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My issues with this game can best be summarized by the fact that i kept re-doing a mission over and over again, and looked up the best way to deal with it, and the only thing i learned was to just change my build and do something the way the game wants me to do it. I think customization has no purpose if you're actively punished for playing the game in a way that even slightly deviates from the optimal way to do things. Towards the end of the game enemy builds even start to get more unvaried, so i think the devs were fully aware that they were making a horribly unbalanced game in which around 60-90% of the equipment is completely useless. It has far, far too much busywork in it for a game that came out a month ago. It's mostly based on trial and error since you never know exactly what you're fighting until you actually play a mission, and thus have no idea how to pick the specific weapon the game wants you to use. It'd make sense if you had 8 weapons, not 4. It doesn't help that there is essentially no purpose to ammo as a mechanic, it's irrelevent 90% of the time and nothing but a nuisance the remaning 10%, it never challenges you, only irritates you, it's a mechanic made to punish you for playing too aggressively in a game designed around playing aggressively, it has a stagger bar for Christ's sake.
A respectable attempt at offering a middle ground between the more classical style of RPG that Bioware started with, and the more casual style that they've found themselves making since Mass Effect 2 or so.
Character creation itself is probably the greatest strength of Baldur's Gate 3, as i find it to be one of the most engaging i've ever seen in an RPG, from race to class and everything inbetween. I find that there's actually a pretty good amount of variation in playing seperate character types, as soon as i finished playing a tanky paladin, i immediately made another character, a more stealth and dialogue focused bard, one who was able to get to some way higher leveled areas than i initially was able to, simply by sneaking past enemies with their invisibility skills. I found Baldur's Gate to be a game that made me love roleplaying again, i spent entire hours in the character creator to make more and more unique combinations with the options given, writing out their own lore and developing attachment to them.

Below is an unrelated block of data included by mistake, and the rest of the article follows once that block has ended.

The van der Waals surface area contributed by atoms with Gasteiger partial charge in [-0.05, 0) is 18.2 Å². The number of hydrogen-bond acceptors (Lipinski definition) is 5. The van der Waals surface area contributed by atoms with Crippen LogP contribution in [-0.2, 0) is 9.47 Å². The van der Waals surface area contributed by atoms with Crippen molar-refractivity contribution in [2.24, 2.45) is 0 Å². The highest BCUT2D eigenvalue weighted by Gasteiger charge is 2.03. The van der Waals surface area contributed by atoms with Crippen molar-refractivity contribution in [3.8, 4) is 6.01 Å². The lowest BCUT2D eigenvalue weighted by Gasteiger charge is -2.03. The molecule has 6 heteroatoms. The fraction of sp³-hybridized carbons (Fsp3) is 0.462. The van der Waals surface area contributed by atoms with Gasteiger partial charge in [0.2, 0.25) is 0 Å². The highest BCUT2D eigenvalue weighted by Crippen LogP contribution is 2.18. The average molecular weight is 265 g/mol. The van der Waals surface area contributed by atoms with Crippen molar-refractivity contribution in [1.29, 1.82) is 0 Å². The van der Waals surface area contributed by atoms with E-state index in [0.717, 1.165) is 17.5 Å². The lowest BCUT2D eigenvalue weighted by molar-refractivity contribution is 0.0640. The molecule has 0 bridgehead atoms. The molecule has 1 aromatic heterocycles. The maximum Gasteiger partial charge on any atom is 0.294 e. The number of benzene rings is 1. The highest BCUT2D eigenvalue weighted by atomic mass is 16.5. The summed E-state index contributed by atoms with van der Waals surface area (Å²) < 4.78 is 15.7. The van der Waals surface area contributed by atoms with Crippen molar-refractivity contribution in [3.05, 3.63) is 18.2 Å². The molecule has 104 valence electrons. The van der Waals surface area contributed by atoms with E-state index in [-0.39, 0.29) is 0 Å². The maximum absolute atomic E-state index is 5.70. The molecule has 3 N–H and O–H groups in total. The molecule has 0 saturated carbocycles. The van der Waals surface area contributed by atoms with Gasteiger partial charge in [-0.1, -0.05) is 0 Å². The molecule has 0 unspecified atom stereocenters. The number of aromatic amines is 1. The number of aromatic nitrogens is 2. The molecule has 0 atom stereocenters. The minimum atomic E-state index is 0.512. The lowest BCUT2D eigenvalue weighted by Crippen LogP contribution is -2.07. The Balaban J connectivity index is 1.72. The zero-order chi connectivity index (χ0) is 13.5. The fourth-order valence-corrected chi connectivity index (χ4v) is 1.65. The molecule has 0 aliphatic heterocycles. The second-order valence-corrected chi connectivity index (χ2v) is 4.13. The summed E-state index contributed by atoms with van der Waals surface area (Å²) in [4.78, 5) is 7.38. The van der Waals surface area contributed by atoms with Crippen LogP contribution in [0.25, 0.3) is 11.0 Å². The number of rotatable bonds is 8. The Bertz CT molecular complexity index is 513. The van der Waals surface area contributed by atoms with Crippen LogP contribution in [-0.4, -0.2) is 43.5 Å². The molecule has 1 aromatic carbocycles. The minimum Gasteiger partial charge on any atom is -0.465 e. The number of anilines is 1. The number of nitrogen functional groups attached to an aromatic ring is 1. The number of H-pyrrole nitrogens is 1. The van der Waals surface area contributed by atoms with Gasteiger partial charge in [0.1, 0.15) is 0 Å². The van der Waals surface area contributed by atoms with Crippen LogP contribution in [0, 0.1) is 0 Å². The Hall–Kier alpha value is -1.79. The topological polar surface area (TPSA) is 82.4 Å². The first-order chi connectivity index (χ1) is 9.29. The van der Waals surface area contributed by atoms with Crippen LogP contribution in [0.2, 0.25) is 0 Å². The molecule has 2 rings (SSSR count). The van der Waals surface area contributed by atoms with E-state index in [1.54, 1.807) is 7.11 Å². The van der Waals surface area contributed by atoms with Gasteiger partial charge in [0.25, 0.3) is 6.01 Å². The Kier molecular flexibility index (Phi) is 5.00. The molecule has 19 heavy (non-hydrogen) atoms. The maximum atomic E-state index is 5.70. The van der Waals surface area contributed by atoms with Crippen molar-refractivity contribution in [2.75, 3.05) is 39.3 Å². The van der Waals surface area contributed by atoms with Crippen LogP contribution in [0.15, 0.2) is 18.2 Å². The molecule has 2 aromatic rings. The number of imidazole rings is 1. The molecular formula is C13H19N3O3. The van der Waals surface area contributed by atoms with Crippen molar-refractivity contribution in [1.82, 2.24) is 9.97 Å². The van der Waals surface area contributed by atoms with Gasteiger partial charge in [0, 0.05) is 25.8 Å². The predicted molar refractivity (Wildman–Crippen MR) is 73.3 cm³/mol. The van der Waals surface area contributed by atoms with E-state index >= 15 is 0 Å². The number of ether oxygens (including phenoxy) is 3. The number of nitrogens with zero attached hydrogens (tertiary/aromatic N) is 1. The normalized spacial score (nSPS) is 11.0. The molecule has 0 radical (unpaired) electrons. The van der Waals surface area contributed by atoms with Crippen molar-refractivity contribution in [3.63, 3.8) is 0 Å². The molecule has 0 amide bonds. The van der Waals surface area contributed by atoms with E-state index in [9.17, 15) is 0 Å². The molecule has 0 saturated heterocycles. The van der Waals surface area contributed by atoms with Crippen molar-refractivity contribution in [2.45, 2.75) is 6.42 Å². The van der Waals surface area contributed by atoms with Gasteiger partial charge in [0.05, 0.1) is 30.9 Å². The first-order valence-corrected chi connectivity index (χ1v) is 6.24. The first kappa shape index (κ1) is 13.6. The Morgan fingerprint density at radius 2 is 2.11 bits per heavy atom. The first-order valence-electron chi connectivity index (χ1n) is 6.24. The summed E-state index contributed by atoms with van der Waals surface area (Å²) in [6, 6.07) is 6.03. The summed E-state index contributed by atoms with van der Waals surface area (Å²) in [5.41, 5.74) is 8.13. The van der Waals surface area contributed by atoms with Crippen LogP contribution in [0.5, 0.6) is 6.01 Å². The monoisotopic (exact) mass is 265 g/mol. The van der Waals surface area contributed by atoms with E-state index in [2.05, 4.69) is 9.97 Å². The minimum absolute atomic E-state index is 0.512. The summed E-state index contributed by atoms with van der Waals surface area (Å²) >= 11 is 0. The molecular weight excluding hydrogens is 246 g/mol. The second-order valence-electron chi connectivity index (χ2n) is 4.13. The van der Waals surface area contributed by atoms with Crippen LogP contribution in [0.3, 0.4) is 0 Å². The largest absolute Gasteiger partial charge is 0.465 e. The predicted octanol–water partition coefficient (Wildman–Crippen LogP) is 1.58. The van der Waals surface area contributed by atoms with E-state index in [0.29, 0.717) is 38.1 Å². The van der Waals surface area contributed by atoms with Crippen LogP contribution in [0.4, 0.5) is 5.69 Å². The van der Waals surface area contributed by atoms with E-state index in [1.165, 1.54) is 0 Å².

When you get into the actual game, Baldur's Gate doesn't hold your hand but refuses the brutal newcomer-slaying of the earlier titles, and a lot of more hardcore RPGs. Characters can be easily re-spec'd, money comes just as easily, and you can save whenever you want. It's a light adventure, but one that has it's challenges here and there.
The world of Baldur's Gate 3 feels more like a sampling of what the DnD universe as a whole has to offer, going through light developments in a number of iconic locations, with similarly iconic beasts here and there. I can't say it uses these concepts to it's full potential, but one could also praise it for refusing to oversaturate the player on it's world. When you see a dragon in this game, it feels like a big moment, a monstrous and terrifying beast that towers over the player with it's double-digit level, you fear it, yet respect it's majesty. It's a very classical fantasy story in that case.
I'd say i could do with less of the combat, but maybe i was doing a little bit more of it than i had to, playing a combat-based character.
Overall it's a great game, possibly the best western RPG since New Vegas, i'd absolutely recommend it. You might want to wait until they iron out more of the bugs though.
A game with a decent amount of interesting elements, the story and characters have potential, and the world isn't wholly boring. The gameplay is just far too dull for me to invest any time into, there's not much point in doing anything other than smacking enemies with your sword over and over, upgrades are miniscule and unecessary most of the time, and abilities seem to have limited to no use. Once i got to the second area i was just not feeling it anymore because the game turned into a series of fetch quests and obnoxious dungeon crawls that just felt designed to waste as much time as possible, it's too much of a video game for it's own good.